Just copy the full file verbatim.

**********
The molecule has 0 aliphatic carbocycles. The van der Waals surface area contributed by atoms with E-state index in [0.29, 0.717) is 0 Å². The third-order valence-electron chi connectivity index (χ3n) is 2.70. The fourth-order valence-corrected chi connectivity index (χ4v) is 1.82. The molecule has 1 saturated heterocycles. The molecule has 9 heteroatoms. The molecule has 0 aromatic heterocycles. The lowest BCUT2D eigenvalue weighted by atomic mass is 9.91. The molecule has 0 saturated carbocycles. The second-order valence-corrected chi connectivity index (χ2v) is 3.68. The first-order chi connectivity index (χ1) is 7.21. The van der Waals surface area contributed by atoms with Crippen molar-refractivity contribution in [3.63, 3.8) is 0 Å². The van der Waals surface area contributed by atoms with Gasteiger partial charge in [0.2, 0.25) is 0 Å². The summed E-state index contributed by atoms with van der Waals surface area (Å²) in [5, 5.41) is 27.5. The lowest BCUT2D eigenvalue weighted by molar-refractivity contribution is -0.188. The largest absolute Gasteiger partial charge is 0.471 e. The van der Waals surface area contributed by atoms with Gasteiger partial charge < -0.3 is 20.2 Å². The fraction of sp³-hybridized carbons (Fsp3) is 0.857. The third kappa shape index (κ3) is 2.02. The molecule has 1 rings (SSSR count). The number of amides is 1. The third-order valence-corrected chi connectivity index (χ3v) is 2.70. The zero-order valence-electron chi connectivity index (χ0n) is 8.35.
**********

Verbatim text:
The molecule has 0 aliphatic carbocycles. The van der Waals surface area contributed by atoms with E-state index in [0.29, 0.717) is 0 Å². The third-order valence-electron chi connectivity index (χ3n) is 2.70. The fourth-order valence-corrected chi connectivity index (χ4v) is 1.82. The molecule has 1 saturated heterocycles. The molecule has 9 heteroatoms. The molecule has 0 aromatic heterocycles. The lowest BCUT2D eigenvalue weighted by atomic mass is 9.91. The molecule has 0 saturated carbocycles. The second-order valence-corrected chi connectivity index (χ2v) is 3.68. The first-order chi connectivity index (χ1) is 7.21. The van der Waals surface area contributed by atoms with Crippen molar-refractivity contribution in [3.63, 3.8) is 0 Å². The van der Waals surface area contributed by atoms with Gasteiger partial charge in [0.2, 0.25) is 0 Å². The summed E-state index contributed by atoms with van der Waals surface area (Å²) in [5, 5.41) is 27.5. The lowest BCUT2D eigenvalue weighted by molar-refractivity contribution is -0.188. The largest absolute Gasteiger partial charge is 0.471 e. The van der Waals surface area contributed by atoms with Gasteiger partial charge < -0.3 is 20.2 Å². The fraction of sp³-hybridized carbons (Fsp3) is 0.857. The third kappa shape index (κ3) is 2.02. The molecule has 1 rings (SSSR count). The number of amides is 1. The third-order valence-corrected chi connectivity index (χ3v) is 2.70. The zero-order valence-electron chi connectivity index (χ0n) is 8.35.